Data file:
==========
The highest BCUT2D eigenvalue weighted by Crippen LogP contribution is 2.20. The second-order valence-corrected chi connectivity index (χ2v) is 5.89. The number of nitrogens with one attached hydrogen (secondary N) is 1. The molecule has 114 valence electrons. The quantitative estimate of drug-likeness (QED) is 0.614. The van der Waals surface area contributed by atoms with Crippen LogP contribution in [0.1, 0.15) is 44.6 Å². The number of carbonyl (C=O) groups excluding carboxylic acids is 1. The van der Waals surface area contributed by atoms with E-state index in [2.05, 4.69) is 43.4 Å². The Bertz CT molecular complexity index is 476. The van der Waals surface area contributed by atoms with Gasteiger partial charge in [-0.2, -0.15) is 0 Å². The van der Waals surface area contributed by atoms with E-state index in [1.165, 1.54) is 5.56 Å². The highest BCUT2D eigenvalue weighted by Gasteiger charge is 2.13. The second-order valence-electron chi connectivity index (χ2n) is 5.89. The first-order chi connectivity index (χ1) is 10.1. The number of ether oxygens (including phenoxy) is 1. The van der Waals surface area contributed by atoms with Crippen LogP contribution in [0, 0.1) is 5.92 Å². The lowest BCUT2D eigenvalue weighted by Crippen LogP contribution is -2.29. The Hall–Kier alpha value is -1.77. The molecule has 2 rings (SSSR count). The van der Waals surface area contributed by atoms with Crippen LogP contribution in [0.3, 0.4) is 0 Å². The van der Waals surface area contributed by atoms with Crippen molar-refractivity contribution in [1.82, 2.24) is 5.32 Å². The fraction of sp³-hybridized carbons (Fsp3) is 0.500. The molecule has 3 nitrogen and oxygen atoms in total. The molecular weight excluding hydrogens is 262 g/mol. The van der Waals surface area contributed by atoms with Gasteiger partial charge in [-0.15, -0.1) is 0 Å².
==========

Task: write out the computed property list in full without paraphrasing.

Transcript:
The highest BCUT2D eigenvalue weighted by Crippen LogP contribution is 2.20. The second-order valence-corrected chi connectivity index (χ2v) is 5.89. The number of nitrogens with one attached hydrogen (secondary N) is 1. The molecule has 114 valence electrons. The quantitative estimate of drug-likeness (QED) is 0.614. The van der Waals surface area contributed by atoms with Crippen LogP contribution in [0.1, 0.15) is 44.6 Å². The number of carbonyl (C=O) groups excluding carboxylic acids is 1. The van der Waals surface area contributed by atoms with E-state index in [2.05, 4.69) is 43.4 Å². The Bertz CT molecular complexity index is 476. The van der Waals surface area contributed by atoms with Gasteiger partial charge in [-0.2, -0.15) is 0 Å². The van der Waals surface area contributed by atoms with E-state index in [1.165, 1.54) is 5.56 Å². The highest BCUT2D eigenvalue weighted by Gasteiger charge is 2.13. The second-order valence-electron chi connectivity index (χ2n) is 5.89. The first-order chi connectivity index (χ1) is 10.1. The number of ether oxygens (including phenoxy) is 1. The van der Waals surface area contributed by atoms with Crippen LogP contribution in [0, 0.1) is 5.92 Å². The lowest BCUT2D eigenvalue weighted by Crippen LogP contribution is -2.29. The Hall–Kier alpha value is -1.77. The molecule has 2 rings (SSSR count). The van der Waals surface area contributed by atoms with Crippen LogP contribution in [0.3, 0.4) is 0 Å². The van der Waals surface area contributed by atoms with Crippen molar-refractivity contribution in [1.82, 2.24) is 5.32 Å². The fraction of sp³-hybridized carbons (Fsp3) is 0.500. The molecule has 3 nitrogen and oxygen atoms in total. The molecular weight excluding hydrogens is 262 g/mol. The van der Waals surface area contributed by atoms with Gasteiger partial charge in [-0.15, -0.1) is 0 Å².